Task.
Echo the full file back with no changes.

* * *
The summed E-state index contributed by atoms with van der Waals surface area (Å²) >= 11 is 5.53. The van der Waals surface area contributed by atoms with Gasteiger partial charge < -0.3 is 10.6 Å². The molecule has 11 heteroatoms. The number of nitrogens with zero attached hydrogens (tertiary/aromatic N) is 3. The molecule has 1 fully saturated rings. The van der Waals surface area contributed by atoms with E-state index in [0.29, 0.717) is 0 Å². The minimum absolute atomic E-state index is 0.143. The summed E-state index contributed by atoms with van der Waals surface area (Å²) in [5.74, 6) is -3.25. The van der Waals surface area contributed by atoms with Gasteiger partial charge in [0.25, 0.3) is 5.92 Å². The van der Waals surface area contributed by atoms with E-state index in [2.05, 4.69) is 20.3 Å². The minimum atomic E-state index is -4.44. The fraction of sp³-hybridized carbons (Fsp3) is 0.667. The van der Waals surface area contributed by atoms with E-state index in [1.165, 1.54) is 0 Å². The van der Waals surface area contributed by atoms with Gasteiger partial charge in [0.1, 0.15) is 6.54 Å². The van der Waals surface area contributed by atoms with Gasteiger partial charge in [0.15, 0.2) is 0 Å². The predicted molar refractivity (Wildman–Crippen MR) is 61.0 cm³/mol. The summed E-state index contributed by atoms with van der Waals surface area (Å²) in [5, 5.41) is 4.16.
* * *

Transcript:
The summed E-state index contributed by atoms with van der Waals surface area (Å²) >= 11 is 5.53. The van der Waals surface area contributed by atoms with Gasteiger partial charge < -0.3 is 10.6 Å². The molecule has 11 heteroatoms. The number of nitrogens with zero attached hydrogens (tertiary/aromatic N) is 3. The molecule has 1 fully saturated rings. The van der Waals surface area contributed by atoms with E-state index in [0.29, 0.717) is 0 Å². The minimum absolute atomic E-state index is 0.143. The summed E-state index contributed by atoms with van der Waals surface area (Å²) in [5.74, 6) is -3.25. The van der Waals surface area contributed by atoms with Gasteiger partial charge in [0.25, 0.3) is 5.92 Å². The van der Waals surface area contributed by atoms with E-state index in [2.05, 4.69) is 20.3 Å². The minimum atomic E-state index is -4.44. The fraction of sp³-hybridized carbons (Fsp3) is 0.667. The van der Waals surface area contributed by atoms with E-state index in [1.165, 1.54) is 0 Å². The van der Waals surface area contributed by atoms with Gasteiger partial charge in [0.1, 0.15) is 6.54 Å². The van der Waals surface area contributed by atoms with Gasteiger partial charge in [0.15, 0.2) is 0 Å². The predicted molar refractivity (Wildman–Crippen MR) is 61.0 cm³/mol. The summed E-state index contributed by atoms with van der Waals surface area (Å²) in [5, 5.41) is 4.16.